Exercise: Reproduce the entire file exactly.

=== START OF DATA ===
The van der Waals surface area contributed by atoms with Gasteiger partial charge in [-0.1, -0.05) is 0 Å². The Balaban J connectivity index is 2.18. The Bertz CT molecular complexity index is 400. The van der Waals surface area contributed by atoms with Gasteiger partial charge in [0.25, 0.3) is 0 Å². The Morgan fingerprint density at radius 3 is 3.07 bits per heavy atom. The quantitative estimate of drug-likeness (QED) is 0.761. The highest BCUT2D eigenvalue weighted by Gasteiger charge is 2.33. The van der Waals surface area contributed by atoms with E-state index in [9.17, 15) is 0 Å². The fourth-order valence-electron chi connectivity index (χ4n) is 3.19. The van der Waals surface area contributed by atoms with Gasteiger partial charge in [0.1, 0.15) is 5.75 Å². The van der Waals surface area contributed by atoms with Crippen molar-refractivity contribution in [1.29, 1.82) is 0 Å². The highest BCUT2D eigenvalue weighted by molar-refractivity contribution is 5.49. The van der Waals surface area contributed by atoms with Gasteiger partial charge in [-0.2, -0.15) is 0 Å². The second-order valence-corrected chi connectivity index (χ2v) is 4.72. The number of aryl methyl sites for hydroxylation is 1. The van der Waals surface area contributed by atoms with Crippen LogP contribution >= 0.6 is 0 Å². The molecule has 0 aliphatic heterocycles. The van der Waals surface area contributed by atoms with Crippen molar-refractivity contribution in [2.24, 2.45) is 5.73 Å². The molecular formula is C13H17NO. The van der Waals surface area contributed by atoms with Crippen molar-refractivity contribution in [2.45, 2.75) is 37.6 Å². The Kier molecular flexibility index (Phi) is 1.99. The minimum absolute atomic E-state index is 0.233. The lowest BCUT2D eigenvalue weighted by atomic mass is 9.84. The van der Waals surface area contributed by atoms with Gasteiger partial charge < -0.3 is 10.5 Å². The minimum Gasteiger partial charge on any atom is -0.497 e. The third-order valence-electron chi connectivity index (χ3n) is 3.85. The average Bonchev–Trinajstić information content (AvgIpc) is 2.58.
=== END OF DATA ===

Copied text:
The van der Waals surface area contributed by atoms with Gasteiger partial charge in [-0.1, -0.05) is 0 Å². The Balaban J connectivity index is 2.18. The Bertz CT molecular complexity index is 400. The van der Waals surface area contributed by atoms with Gasteiger partial charge in [0.25, 0.3) is 0 Å². The Morgan fingerprint density at radius 3 is 3.07 bits per heavy atom. The quantitative estimate of drug-likeness (QED) is 0.761. The highest BCUT2D eigenvalue weighted by Gasteiger charge is 2.33. The van der Waals surface area contributed by atoms with E-state index in [9.17, 15) is 0 Å². The fourth-order valence-electron chi connectivity index (χ4n) is 3.19. The van der Waals surface area contributed by atoms with Gasteiger partial charge in [0.1, 0.15) is 5.75 Å². The van der Waals surface area contributed by atoms with Crippen molar-refractivity contribution in [1.29, 1.82) is 0 Å². The highest BCUT2D eigenvalue weighted by molar-refractivity contribution is 5.49. The van der Waals surface area contributed by atoms with Gasteiger partial charge in [-0.2, -0.15) is 0 Å². The second-order valence-corrected chi connectivity index (χ2v) is 4.72. The number of aryl methyl sites for hydroxylation is 1. The van der Waals surface area contributed by atoms with Crippen LogP contribution >= 0.6 is 0 Å². The molecule has 0 aliphatic heterocycles. The van der Waals surface area contributed by atoms with Crippen molar-refractivity contribution in [2.24, 2.45) is 5.73 Å². The molecular formula is C13H17NO. The van der Waals surface area contributed by atoms with Crippen molar-refractivity contribution in [2.45, 2.75) is 37.6 Å². The Kier molecular flexibility index (Phi) is 1.99. The minimum absolute atomic E-state index is 0.233. The lowest BCUT2D eigenvalue weighted by atomic mass is 9.84. The van der Waals surface area contributed by atoms with Gasteiger partial charge < -0.3 is 10.5 Å². The minimum Gasteiger partial charge on any atom is -0.497 e. The third-order valence-electron chi connectivity index (χ3n) is 3.85. The average Bonchev–Trinajstić information content (AvgIpc) is 2.58.